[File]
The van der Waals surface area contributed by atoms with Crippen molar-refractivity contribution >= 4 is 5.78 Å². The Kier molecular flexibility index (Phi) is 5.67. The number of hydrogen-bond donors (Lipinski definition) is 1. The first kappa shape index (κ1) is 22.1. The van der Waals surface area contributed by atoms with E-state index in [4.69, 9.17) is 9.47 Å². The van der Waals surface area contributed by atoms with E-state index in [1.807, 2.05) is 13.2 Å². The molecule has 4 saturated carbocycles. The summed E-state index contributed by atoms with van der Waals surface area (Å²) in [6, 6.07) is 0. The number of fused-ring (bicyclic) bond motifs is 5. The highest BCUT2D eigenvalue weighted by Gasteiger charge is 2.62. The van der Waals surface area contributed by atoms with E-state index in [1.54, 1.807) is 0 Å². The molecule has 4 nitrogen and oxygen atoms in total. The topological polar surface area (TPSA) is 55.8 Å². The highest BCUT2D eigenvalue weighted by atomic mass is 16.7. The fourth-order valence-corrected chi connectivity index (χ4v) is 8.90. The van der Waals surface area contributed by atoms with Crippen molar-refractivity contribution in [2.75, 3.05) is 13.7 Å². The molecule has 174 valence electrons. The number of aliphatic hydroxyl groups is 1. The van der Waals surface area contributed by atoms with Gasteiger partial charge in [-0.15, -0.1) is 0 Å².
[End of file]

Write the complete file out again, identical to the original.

The van der Waals surface area contributed by atoms with Crippen molar-refractivity contribution >= 4 is 5.78 Å². The Kier molecular flexibility index (Phi) is 5.67. The number of hydrogen-bond donors (Lipinski definition) is 1. The first kappa shape index (κ1) is 22.1. The van der Waals surface area contributed by atoms with E-state index in [4.69, 9.17) is 9.47 Å². The van der Waals surface area contributed by atoms with E-state index in [1.807, 2.05) is 13.2 Å². The molecule has 4 saturated carbocycles. The summed E-state index contributed by atoms with van der Waals surface area (Å²) in [6, 6.07) is 0. The number of fused-ring (bicyclic) bond motifs is 5. The highest BCUT2D eigenvalue weighted by Gasteiger charge is 2.62. The van der Waals surface area contributed by atoms with E-state index in [1.54, 1.807) is 0 Å². The molecule has 4 nitrogen and oxygen atoms in total. The topological polar surface area (TPSA) is 55.8 Å². The highest BCUT2D eigenvalue weighted by atomic mass is 16.7. The fourth-order valence-corrected chi connectivity index (χ4v) is 8.90. The van der Waals surface area contributed by atoms with Crippen molar-refractivity contribution in [2.75, 3.05) is 13.7 Å². The molecule has 174 valence electrons. The number of aliphatic hydroxyl groups is 1. The van der Waals surface area contributed by atoms with Gasteiger partial charge in [-0.15, -0.1) is 0 Å².